Ever the pioneer, Lizzo crossed off another first during the Washington, DC stop of her tour -- playing an approximately 200-year-old crystal flute that belonged to a former US president.
The "About Damn Time" singer and accomplished flutist carefully played the delicate woodwind, which was sent as a gift to James Madison in 1813 by the French flute maker Claude Laurent. The Library of Congress has maintained the flute in its vault for decades before allowing Lizzo to play it onstage.
In footage shared by concertgoers, Lizzo excitedly and delicately handled the flute under the careful watch of Library staff and Capitol Police. She briefly shared the history of the flute with her audience and said she was "the first person to ever play it."
"B***h, I'm scared," she said to the audience's laughter. "It's crystal. It's like playing out of a wine glass, b***h, so be patient."
She played a note on the crystal flute, pausing excitedly after it made a sound, according to a video Lizzo shared on social media. Then, she blew a few more fluttery notes on it, cautiously twerking as she played, as is her signature. After a few seconds, she held the flute high in the air, victorious, and carefully returned it to the staff waiting a few feet away.
"B,***h, I just twerked and played James Madison's crystal flute from the 1800s," she said incredulously. "We just made history tonight!"
Lizzo then thanked the library for "preserving our history" and reminded her fans that "history is freaking cool."
Earlier this week, the Library of Congress invited Lizzo to visit its collection of 1,700 flutes, the largest in the world, per the Library. She carefully played the flute there first before she "serenaded employees and a few researchers" with a "more practical" woodwind, the Library said.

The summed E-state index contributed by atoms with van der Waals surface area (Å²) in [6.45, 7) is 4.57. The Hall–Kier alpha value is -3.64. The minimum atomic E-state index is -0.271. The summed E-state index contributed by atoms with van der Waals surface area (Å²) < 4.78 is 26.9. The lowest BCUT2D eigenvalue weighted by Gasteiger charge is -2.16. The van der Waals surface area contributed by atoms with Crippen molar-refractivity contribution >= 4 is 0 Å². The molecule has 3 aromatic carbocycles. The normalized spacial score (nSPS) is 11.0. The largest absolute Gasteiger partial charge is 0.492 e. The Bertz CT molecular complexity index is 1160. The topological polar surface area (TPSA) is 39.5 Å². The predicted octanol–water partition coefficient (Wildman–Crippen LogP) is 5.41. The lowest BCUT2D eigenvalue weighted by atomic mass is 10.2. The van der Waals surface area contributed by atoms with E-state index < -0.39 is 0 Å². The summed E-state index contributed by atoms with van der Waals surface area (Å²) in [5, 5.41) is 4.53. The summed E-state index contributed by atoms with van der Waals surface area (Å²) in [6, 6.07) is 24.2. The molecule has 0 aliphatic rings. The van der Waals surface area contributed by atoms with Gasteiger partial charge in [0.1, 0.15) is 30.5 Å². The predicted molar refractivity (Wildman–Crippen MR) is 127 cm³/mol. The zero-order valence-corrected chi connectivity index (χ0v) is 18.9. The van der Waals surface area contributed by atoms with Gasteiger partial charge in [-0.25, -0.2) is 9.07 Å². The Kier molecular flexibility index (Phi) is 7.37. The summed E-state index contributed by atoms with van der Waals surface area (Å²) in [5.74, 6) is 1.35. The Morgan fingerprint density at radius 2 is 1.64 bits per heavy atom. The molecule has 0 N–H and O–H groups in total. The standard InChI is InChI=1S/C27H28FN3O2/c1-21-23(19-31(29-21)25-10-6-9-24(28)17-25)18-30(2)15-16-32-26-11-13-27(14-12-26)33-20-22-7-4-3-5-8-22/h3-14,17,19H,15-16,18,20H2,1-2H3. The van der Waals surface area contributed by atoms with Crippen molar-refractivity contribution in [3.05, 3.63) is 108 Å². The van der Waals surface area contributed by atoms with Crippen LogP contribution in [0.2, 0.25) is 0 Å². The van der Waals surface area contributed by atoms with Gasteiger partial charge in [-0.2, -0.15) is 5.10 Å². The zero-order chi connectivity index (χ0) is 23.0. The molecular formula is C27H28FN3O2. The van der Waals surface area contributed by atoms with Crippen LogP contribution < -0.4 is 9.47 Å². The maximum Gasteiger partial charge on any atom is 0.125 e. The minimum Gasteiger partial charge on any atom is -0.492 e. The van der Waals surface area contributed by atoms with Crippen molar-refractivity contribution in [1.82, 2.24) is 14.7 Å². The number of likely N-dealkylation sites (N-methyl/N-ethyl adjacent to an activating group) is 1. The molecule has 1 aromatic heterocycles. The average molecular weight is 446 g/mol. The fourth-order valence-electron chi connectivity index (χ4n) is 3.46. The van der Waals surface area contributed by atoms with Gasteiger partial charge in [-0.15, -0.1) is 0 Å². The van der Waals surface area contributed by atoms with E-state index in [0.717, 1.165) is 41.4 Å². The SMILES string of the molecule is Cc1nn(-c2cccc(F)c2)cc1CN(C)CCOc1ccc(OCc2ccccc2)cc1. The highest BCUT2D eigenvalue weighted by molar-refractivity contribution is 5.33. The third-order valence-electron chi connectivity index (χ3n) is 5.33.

Lizzo asked the Library if she could play the famed flute for a few moments during her Washington show, and the Library obliged, though it sent Capitol Police and several other staffers in charge of security along with the flute to ensure its safety.
The recent Emmy winner regularly plays the flute during her concerts and has experimented with other rare and valuable flutes, including an 18k-gold instrument, though she's partial to one woodwind named Sasha Flute.
The flute bounced between owners before landing at the Library
The flute is exceptionally rare: the Library of Congress has 20 Laurent-made flutes in its vault, but it's only one of two made of crystal, according to the Library. Madison's custom-made flute contained a silver joint, engraved with his name.
But its journey to the Library's collection was circuitous and took over 100 years. The flute may have been saved by first lady Dolley Madison during the White House fire in 1814, the Library said. It came into the possession of Dolley Madison's son from her first marriage, John Payne Todd, who bequeathed it to Washington-based Dr. Cornelius Boyle.
Boyle's descendents allowed the flute to be displayed in 1903 at the US National Museum, an original part of the Smithsonian Institution, until Dayton C. Miller, another physician and woodwind enthusiast, purchased it. He later donated the crystal flute, along with 1,700 instruments, to the Library in 1941, where the flute has remained until its stage debut with Lizzo.
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